FRANKFORT, Ky. (Dec. 8, 2016) – As it works to conserve and enhance fish and wildlife resources across the state, the Kentucky Department of Fish and Wildlife Resources doesn’t do it alone.
Private landowners, businesses and other groups are key players.
“They are critical to us being able to manage the state’s resources,” said Dan Figert, assistant wildlife division director for Kentucky Fish and Wildlife. “We see them as vital partners.”
The Habitat Improvement Program aims to improve wildlife habitat across Kentucky. Administered by Kentucky Fish and Wildlife since its inception in the late 1980s, the program helps landowners and groups develop management plans on properties of 25 acres or more. Technical support and some financial assistance also are available through the program.
Each fall, the department recognizes a handful of these conservation heroes. Landowners from five regions, two business conservation partners and a conservationist of the year were honored Dec. 1 at the Salato Wildlife Education Center.
Those receiving awards for 2016 were:
Statewide and Purchase Region Landowner of the Year
Lowe manages 783 acres in McCracken and Ballard counties for small game, deer, wild turkey, waterfowl and doves and exemplifies what can be accomplished with hard work, financial investment and being open to technical guidance from wildlife biologists. His relationship with Kentucky Fish and Wildlife spans almost two decades. Much of the habitat work completed on his three properties has focused on waterfowl. Improvements include installing 22 water control structures to impound 190 acres, installing and maintaining 85 wood duck boxes and enrolling 165 acres in the Wetland Reserve Program. “When you step back and look at all of the work that he’s done, it’s impressive,” Figert said.
2016 Green River Region Landowner of the Year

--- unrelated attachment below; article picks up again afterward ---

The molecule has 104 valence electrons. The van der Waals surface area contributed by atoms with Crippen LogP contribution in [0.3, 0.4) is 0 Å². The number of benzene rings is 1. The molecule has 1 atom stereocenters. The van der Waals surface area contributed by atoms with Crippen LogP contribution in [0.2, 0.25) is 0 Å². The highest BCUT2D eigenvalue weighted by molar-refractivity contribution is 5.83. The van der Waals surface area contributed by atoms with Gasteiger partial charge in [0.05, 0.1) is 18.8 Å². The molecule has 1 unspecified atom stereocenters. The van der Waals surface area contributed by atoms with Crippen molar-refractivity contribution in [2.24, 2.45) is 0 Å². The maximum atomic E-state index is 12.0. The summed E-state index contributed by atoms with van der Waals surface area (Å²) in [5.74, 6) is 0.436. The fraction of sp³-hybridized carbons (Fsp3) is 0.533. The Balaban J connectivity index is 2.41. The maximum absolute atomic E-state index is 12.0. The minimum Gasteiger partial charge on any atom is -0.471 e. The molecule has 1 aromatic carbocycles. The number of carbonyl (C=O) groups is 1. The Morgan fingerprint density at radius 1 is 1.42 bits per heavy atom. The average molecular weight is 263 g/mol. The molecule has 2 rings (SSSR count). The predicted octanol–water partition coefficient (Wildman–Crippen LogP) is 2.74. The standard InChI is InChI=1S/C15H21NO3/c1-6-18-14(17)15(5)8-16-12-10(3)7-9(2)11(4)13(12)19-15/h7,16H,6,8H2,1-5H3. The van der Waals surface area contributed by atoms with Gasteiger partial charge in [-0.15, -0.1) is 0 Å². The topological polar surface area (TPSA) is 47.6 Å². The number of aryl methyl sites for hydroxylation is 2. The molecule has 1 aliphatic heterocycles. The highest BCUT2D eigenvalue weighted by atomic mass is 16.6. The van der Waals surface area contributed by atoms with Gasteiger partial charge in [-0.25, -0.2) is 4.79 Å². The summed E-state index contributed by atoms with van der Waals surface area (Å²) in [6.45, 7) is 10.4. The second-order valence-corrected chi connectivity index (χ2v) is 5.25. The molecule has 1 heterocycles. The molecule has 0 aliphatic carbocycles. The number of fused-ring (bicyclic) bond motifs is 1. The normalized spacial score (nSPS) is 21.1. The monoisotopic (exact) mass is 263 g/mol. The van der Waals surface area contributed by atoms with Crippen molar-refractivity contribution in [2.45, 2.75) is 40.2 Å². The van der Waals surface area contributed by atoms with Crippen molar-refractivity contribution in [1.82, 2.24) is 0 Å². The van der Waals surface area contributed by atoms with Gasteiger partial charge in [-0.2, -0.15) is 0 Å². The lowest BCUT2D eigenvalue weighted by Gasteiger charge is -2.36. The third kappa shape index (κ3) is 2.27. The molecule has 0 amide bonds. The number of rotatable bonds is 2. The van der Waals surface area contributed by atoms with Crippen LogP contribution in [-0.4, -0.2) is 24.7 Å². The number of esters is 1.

Kartheiser manages 137 acres in Barren County for deer, wild turkey, bobwhite quail, songbirds and amphibians but in a way that complements adjacent neighbors enrolled in the Conservation Reserve Enhancement Program (CREP) as well as Mammoth Cave National Park, located just a half-mile away. Considerable attention has been paid to improving forested areas; everything from 59 acres of forest stand improvement to releasing oak seedlings. In the coming year, Kartheiser plans to establish native warm season grasses and forbs for the benefit of wildlife.
2016 Bluegrass Region Landowner of the Year
Wayne and Muffy Lyster along with sons Bryan Lyster and Gray Lyster received the Bluegrass Region landowner award for habitat improvement work on their 700-acre Southwood Farm in Woodford County. The family has cleared 93 acres of invasive bush honeysuckle and converted more than 100 acres of fescue to native warm season grasses. Other improvements included stocking and maintaining three farm ponds for fishing. The Lysters encourage hunting and fishing with family and friends and youths on the property and this past November offered to host a Wounded Warrior deer hunt for two veterans.
2016 Northeast Region Landowner of the Year
Jason Gevedon and Will Noble